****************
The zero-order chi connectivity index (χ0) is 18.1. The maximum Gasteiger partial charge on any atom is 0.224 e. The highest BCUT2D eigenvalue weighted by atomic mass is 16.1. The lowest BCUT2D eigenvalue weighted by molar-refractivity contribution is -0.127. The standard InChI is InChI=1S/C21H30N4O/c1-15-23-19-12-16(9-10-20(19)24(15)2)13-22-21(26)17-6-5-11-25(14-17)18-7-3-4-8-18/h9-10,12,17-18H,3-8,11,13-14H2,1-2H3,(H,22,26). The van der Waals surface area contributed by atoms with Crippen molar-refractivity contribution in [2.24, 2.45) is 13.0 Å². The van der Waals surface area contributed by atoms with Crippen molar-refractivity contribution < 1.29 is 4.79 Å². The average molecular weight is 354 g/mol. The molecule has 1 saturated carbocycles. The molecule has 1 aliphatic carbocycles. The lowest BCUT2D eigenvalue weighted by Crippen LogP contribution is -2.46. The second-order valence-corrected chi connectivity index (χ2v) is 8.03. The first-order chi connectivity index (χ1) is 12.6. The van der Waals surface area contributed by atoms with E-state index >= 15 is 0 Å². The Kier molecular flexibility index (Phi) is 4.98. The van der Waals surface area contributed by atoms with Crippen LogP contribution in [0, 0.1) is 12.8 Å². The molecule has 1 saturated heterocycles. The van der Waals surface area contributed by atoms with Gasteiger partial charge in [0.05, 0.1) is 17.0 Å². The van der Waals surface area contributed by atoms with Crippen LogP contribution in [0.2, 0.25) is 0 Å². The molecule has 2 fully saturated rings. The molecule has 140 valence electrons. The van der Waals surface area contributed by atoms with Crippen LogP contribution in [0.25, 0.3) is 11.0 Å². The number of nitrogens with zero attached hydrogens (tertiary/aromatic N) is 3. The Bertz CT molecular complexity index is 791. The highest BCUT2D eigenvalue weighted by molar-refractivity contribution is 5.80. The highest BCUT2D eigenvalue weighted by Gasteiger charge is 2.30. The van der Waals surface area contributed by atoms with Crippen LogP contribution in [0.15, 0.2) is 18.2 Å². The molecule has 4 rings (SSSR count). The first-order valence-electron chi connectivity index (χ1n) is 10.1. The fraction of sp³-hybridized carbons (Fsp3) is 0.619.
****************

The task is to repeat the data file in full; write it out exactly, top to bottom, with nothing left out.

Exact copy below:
The zero-order chi connectivity index (χ0) is 18.1. The maximum Gasteiger partial charge on any atom is 0.224 e. The highest BCUT2D eigenvalue weighted by atomic mass is 16.1. The lowest BCUT2D eigenvalue weighted by molar-refractivity contribution is -0.127. The standard InChI is InChI=1S/C21H30N4O/c1-15-23-19-12-16(9-10-20(19)24(15)2)13-22-21(26)17-6-5-11-25(14-17)18-7-3-4-8-18/h9-10,12,17-18H,3-8,11,13-14H2,1-2H3,(H,22,26). The van der Waals surface area contributed by atoms with Crippen molar-refractivity contribution in [2.24, 2.45) is 13.0 Å². The van der Waals surface area contributed by atoms with Crippen molar-refractivity contribution < 1.29 is 4.79 Å². The average molecular weight is 354 g/mol. The molecule has 1 saturated carbocycles. The molecule has 1 aliphatic carbocycles. The lowest BCUT2D eigenvalue weighted by Crippen LogP contribution is -2.46. The second-order valence-corrected chi connectivity index (χ2v) is 8.03. The first-order chi connectivity index (χ1) is 12.6. The van der Waals surface area contributed by atoms with E-state index >= 15 is 0 Å². The Kier molecular flexibility index (Phi) is 4.98. The van der Waals surface area contributed by atoms with Crippen LogP contribution in [0, 0.1) is 12.8 Å². The molecule has 1 saturated heterocycles. The van der Waals surface area contributed by atoms with Gasteiger partial charge in [0.05, 0.1) is 17.0 Å². The van der Waals surface area contributed by atoms with Crippen LogP contribution in [0.2, 0.25) is 0 Å². The molecule has 2 fully saturated rings. The molecule has 140 valence electrons. The van der Waals surface area contributed by atoms with Crippen LogP contribution in [0.25, 0.3) is 11.0 Å². The number of nitrogens with zero attached hydrogens (tertiary/aromatic N) is 3. The Bertz CT molecular complexity index is 791. The highest BCUT2D eigenvalue weighted by molar-refractivity contribution is 5.80. The highest BCUT2D eigenvalue weighted by Gasteiger charge is 2.30. The van der Waals surface area contributed by atoms with Crippen LogP contribution in [0.15, 0.2) is 18.2 Å². The molecule has 4 rings (SSSR count). The first-order valence-electron chi connectivity index (χ1n) is 10.1. The fraction of sp³-hybridized carbons (Fsp3) is 0.619.